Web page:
Scholarly Communication

Information for faculty and administrators on academic publishing

What is Scholarly Communication

In 2003, ACRL defined scholarly communication as "the system through which research and other scholarly writings are created, evaluated for quality, disseminated to the scholarly community, and preserved for future use. The system includes both formal means of communication, such as publication in peer-reviewed journals, and informal channels, such as electronic listservs." Scholarly communication is frequently defined or depicted as a lifecycle documenting the steps involved in the creation, publication, dissemination and discovery of a piece of scholarly research. 

The Scholoarly Communication Cycle

There are several actors or stakeholders present at the various stages in this lifecycle, including researchers, funders, peer reviewers, publishers, and, of course, libraries. Historically, the role of libraries in the scholarly communication lifecycle was confined to information consumer -- they collected and organized scholarly resources for discovery and use by others. However, technological innovation in production and dissemination of scholarship, challenges to traditional publishing practices concerning business models and intellectual property management, and efforts to increase access to scholarship have presented opportunities for libraries to leverage their services and expertise to advocate for and bring about positive change.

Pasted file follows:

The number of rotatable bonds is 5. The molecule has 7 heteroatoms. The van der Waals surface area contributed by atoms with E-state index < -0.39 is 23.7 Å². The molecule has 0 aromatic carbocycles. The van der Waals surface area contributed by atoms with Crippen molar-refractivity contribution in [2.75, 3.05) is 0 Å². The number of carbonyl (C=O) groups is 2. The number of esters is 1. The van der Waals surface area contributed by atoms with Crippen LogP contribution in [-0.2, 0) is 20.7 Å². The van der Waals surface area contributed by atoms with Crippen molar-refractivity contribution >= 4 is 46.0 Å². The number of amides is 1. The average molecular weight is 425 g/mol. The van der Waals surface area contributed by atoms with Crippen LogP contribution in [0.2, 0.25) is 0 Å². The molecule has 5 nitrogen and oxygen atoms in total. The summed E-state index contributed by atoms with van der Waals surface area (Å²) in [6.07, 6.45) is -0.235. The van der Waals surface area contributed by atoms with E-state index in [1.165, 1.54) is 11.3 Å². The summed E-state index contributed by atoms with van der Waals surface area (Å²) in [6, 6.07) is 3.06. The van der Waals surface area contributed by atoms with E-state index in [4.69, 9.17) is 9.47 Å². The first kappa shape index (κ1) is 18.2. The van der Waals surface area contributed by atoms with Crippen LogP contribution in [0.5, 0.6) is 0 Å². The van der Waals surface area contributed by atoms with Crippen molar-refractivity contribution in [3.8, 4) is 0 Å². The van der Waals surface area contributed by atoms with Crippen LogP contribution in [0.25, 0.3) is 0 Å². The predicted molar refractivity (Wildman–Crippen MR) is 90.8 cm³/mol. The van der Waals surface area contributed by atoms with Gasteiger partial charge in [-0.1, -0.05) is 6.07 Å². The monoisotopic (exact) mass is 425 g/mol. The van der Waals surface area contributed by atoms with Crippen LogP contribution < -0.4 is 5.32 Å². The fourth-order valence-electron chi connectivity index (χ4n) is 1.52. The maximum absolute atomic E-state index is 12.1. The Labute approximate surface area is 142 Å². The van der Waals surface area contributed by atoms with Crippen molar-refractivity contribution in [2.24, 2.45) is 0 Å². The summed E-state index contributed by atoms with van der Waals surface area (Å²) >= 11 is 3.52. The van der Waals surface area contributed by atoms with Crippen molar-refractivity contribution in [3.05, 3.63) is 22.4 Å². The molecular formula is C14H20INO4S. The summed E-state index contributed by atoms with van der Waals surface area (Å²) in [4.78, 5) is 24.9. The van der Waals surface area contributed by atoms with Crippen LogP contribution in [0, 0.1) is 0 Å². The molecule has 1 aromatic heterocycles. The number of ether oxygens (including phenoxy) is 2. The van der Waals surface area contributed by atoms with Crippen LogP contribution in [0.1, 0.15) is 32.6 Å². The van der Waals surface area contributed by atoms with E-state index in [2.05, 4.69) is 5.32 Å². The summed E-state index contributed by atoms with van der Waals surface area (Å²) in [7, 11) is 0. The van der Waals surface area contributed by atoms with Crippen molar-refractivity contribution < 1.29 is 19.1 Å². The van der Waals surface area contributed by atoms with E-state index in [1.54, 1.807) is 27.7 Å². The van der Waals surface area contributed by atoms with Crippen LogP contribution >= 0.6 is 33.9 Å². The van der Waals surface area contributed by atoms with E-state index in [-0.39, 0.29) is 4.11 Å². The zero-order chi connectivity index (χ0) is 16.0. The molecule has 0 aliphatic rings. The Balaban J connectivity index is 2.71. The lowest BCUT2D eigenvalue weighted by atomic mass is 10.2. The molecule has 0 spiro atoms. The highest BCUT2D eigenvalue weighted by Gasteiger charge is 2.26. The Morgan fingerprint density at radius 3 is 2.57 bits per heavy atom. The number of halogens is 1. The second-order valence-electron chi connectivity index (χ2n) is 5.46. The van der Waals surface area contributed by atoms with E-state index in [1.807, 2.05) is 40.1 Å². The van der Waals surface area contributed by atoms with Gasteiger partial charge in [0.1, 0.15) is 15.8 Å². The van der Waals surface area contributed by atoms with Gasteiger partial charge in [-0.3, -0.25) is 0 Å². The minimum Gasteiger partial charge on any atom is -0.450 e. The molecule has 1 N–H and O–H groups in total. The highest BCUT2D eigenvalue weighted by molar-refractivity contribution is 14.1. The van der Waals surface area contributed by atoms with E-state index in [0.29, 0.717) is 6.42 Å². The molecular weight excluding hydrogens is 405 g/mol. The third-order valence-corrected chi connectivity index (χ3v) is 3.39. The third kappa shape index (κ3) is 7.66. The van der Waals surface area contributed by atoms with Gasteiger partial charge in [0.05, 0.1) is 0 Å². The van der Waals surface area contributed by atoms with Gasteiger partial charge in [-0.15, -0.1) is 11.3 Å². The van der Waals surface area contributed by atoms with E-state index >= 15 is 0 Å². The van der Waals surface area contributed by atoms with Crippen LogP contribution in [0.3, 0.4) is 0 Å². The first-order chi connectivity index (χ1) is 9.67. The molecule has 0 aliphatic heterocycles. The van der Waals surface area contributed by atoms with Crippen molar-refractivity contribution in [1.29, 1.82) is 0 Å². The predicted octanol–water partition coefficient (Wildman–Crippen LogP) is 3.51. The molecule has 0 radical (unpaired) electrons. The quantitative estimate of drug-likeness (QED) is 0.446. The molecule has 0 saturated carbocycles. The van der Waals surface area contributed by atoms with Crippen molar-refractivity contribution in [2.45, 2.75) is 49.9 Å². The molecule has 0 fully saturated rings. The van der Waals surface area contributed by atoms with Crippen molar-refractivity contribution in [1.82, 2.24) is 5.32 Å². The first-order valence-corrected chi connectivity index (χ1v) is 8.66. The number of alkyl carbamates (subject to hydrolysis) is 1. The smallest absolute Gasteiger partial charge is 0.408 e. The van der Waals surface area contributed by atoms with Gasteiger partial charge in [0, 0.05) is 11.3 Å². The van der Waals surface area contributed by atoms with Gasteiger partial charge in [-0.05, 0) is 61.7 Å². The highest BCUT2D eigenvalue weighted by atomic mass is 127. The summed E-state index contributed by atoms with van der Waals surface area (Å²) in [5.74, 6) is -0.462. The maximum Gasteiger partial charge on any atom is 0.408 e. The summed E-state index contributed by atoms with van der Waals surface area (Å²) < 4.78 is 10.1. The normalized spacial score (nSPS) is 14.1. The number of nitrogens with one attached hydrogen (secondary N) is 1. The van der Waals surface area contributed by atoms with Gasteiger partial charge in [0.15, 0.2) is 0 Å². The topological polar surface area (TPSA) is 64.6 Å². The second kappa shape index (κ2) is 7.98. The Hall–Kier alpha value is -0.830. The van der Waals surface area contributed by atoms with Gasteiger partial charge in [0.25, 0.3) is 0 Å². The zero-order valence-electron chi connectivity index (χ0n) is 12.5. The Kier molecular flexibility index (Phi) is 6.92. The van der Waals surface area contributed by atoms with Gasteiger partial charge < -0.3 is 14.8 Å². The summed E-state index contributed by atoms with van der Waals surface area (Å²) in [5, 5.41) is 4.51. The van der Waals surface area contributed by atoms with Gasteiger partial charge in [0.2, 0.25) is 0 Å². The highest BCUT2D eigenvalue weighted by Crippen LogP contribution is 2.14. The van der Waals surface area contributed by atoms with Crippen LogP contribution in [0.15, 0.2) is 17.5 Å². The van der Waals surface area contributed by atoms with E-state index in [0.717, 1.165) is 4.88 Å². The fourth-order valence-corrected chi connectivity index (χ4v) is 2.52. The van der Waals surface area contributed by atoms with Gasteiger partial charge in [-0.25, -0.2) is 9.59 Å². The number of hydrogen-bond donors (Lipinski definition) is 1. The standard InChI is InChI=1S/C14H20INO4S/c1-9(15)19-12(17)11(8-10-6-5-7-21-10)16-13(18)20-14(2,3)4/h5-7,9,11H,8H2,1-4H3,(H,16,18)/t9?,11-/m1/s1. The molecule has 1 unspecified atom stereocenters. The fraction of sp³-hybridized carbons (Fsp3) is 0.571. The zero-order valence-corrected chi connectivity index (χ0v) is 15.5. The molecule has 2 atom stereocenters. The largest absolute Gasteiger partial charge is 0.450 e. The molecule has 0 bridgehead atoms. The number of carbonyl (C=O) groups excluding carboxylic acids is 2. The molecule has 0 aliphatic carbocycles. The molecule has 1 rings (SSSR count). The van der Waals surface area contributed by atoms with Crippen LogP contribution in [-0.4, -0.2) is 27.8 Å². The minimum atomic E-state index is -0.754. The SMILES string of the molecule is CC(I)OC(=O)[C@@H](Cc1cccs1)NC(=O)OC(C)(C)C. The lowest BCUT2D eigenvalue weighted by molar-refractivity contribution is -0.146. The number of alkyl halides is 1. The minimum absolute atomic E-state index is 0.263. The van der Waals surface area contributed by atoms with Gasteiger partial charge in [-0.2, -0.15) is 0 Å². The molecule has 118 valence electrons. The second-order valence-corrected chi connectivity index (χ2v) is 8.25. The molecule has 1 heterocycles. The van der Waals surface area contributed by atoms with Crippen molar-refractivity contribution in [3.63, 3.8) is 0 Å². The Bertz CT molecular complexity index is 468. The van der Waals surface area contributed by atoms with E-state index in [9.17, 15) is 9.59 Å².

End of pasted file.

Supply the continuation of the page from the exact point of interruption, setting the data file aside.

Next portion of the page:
The ways in which libraries have innovated their services and programs and tapped into their collective expertise to become less of a mere consumer of scholarly resources and instead a prominent actor and information producer in the scholarly communication lifecycle include:

  • adoption of collection development policies and reprioritization of collection development budgets to strategically support open scholarship and positively respond to economic challenges of traditional scholarly publishing
  • development of tools or schema to assist in the evaluation of both subscription and open access journals
  • assistance to researchers with maximizing the impact of their research by supporting systems of researcher identification and promoting the use of altmetrics
  • development and hosting of local publishing platforms
  • utilization of the right of fair use, and advocating others to do the same, in order to promote preservation, access, use and discovery of materials in research and instruction
  • education of authors on their intellectual property rights and assisting with the interpretation and amendment of publication contracts
  • advocacy for open access to scholarship
  • facilitation of compliance with funder public access mandates
  • development and management of institutional repositories for the purpose of collecting, showcasing and maximizing discovery of institutional research output. 

About Scholarly Communication